1 in 1000 births phenotypically normal, very tall, severe acne, antisocial behavior (seen in 1-2%)
51 Incidence and characteristics of Edward’s syndrome:
1 in 8000 births severe MR, rocker bottom feet, low-set ears, micrognathia, congenital heart disease, clenched hands (flexion of fingers), prominent occiput. Death usually occurs within 1 year of birth.
52 Incidence and characteristics of Klinefelter’s syndrome:
1 in 850 births testicular atrophy, eunuchoid body shape, tall, long extremities, gynecomastia, female hair distribution
53 Incidence and characteristics of Patau’s syndrome:
1 in 6000 births severe MR, microphthalmia, microcephaly, cleft lip/palate, abnormal forebrain structures, polydactly, congenital heart disease Death usually occurs within 1 year of birth.
54 Marfan’s is due a mutation in which gene?
55 Mechanism of Fetal Alcohol Syndrome may be :
inhibition of cell migration
56 Most common form of male pseudohermaphroditism is ____.
testicular feminization (androgen insensitivity) results from a mutation in the androgen receptor gene (X linked recessive); blind-end vagina
57 Name 3 examples of L-to-R shunts. (late cyanosis) ‘blue kids’
1. VSD (ventricular septal defect) 2. ASD (atrial septal defect 3. PDA (patent ductus arteriosus)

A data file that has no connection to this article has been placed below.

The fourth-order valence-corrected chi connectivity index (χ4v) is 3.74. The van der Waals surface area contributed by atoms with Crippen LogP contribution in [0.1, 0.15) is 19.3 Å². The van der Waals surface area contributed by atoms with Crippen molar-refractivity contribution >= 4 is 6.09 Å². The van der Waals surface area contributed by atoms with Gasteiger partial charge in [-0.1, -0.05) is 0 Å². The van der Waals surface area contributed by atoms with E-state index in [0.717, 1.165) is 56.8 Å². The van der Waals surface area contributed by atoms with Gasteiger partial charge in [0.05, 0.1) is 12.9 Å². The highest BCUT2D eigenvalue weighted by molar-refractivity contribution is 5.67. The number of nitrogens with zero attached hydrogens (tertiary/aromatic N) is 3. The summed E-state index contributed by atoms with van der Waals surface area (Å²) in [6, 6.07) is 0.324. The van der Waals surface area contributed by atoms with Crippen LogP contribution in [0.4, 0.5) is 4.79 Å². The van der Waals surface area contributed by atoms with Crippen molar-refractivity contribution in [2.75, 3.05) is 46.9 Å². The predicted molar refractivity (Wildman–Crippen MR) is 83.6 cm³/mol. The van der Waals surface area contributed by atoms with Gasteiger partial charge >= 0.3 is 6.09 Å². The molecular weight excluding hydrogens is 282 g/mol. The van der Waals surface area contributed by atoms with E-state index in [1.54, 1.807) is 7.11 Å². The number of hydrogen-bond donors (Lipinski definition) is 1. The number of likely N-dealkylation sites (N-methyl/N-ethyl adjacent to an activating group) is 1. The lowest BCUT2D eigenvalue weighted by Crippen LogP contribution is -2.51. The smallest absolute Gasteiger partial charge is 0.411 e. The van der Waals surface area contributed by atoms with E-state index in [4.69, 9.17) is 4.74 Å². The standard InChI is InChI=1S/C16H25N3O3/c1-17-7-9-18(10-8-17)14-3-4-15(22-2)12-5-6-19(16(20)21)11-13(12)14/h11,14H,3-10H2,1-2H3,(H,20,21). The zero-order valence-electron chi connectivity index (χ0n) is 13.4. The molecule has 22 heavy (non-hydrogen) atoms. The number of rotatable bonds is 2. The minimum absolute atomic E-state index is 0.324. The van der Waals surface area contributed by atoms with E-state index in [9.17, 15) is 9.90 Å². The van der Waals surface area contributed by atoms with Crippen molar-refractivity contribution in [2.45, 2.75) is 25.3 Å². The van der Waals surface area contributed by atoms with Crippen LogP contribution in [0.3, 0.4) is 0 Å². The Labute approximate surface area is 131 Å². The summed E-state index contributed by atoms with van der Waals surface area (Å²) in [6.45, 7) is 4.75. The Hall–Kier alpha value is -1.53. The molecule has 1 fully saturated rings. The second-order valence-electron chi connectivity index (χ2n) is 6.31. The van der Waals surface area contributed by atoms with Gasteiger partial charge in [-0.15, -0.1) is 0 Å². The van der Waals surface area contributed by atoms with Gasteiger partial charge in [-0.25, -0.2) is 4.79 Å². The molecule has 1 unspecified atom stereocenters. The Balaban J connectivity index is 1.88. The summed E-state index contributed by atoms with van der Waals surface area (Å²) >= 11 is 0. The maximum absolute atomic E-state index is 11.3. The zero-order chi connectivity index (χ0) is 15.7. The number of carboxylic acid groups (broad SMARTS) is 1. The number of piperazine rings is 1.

58 Name 3 examples of R-to-L shunts. (early cyanosis) ‘blue babies’
The 3 T’s’ 1. Tetralogy of Fallot 2. Transposition of great vessels 3. Truncus arteriosus
59 Name 7 common congenital malformations
1. heart defects 2. Hypospadias (when the urethral canal is open on the undersurface of the penis or on the perineum) 3. Cleft lip w/ or w/out cleft palate 4. congenital hip dislocation 5. Spina Bifida 6. Anencephaly 7. Pyloric stenosis
60 Name 8 autosomal-dominant diseases:
1. Adult polycystic kidney disease 2. Familial hyperchloresterolemia (type IIA) 3. Marfan’s syndrome 4. Von Recklinghausen’s disease (NFT1) 5. Von Hippel-Lindau disease 6. Huntington’s disease 7. Familial Adenomatous Polyposis 8. Hereditary Sperocytosis
61 Name an X-linked recessive muscular disease that leads to accelerated muscle breakdown.
Duchenne’s Muscular Dystrophy
62 Name the 4 components of Tetralogy of Fallot.
PROVe’ 1. Pulmonary Stenosis 2. RVH (right ventricular hypertrophy) 3. Overriding aorta (overrides the VSD) 4. VSD (ventricular septal defect)